Paul Ryan's 'not too happy' GOP rebelling against him as he leaves


Republicans won't let Paul Ryan forgot he's a lame duck.

Lame duck speaker of the House Paul Ryan (R-WI) has tried to make it clear to the GOP caucus he wants nothing do with any House attempt to try to save DACA, the Obama-era immigration initiative.

Trump unilaterally canceled DACA, or Deferred Action for Childhood Arrivals, last year, sending the issue of immigration into turmoil as the courts determine whether Trump has to power to stop it.

But tired of the GOP's inaction, a small army of nervous Republicans up for re-election, and facing a blue wave of opposition, suddenly seem desperate to show voters that they're not trying to sabotage children who were brought to the U.S. by their parents, even though that has been Trump's signature issue for the last year.

In a rare bout of insurrection, more and more Republicans are trying to use an obscure House rule to force the hand of their own party's leadership.

And Ryan, running interference for the White House, is not feeling it.

"Obviously — how do I say this kindly — the speaker is not too happy," DACA petition supporter Rep. Mario Diaz-Balart (R-FL) told CNN.

Pointing to the fact that Trump would veto any DACA bill passed by the House, Ryan remains adamantly opposed to the petition.

In doing so, Ryan is completely abdicating his legislative role. After all, the job of the speaker of the House is not to make the White House look good — it's to pass legislation and to maintain the integrity of an equal branch of government.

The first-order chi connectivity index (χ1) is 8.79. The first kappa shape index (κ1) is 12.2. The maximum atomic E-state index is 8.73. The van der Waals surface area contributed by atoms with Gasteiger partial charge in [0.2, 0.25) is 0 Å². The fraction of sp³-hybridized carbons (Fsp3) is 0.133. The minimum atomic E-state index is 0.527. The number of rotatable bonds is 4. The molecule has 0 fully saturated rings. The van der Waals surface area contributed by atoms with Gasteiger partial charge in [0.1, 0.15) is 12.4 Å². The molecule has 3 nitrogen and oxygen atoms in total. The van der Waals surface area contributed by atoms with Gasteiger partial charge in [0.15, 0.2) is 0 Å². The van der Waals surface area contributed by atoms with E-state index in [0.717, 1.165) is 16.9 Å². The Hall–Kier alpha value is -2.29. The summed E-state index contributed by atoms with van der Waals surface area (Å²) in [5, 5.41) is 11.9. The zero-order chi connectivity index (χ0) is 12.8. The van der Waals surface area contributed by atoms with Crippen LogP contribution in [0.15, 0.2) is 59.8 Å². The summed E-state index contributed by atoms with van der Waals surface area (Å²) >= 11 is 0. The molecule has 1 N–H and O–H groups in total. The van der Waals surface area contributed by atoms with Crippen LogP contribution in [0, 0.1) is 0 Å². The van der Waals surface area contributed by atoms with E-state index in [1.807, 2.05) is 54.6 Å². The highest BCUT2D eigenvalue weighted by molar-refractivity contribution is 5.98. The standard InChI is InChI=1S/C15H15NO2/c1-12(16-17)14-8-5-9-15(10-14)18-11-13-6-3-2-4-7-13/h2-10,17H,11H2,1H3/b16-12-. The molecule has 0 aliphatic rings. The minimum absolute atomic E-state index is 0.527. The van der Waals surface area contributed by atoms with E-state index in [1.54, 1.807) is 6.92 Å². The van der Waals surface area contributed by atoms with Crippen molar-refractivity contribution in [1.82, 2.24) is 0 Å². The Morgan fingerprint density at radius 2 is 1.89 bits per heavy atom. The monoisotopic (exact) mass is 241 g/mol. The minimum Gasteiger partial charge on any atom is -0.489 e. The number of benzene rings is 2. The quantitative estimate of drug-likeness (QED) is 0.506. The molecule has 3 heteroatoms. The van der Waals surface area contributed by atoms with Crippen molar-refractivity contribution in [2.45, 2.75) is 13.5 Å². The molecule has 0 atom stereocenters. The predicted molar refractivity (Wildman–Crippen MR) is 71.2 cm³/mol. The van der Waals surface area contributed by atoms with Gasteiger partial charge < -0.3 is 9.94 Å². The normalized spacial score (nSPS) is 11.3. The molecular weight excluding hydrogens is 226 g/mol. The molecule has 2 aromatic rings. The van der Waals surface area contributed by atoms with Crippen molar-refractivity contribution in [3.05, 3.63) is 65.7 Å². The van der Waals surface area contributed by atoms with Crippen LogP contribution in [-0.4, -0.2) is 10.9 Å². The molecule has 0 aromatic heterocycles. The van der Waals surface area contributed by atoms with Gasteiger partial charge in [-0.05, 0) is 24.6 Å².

The DACA rebellion comes after Ryan had to backtrack on firing the House chaplain, a move that irked many Republicans. Note also that Rep. Kevin McCarthy (R-CA), who is angling to succeed Ryan when he quits next year, also opposes the DACA petition even as it gains momentum in the House.

Republicans, since taking control of the House in 2010, have categorically refused to enact immigration reform legislation. That hallmark obstructionism is what forced Obama to sign off on the DACA initiative.

Trump might love wallowing in bashing immigrants, but in this year's midterm election cycle, that strategy of hate likely won't be effective. Immigration is among the top issues voters say is motivating them this year.

By overwhelming margins, Americans support the purpose of DACA, which is to protect undocumented children brought to America.

Today, as some panicked Republicans try to align themselves with that popular view out of sheer desperation, Ryan and the White House stand in the way.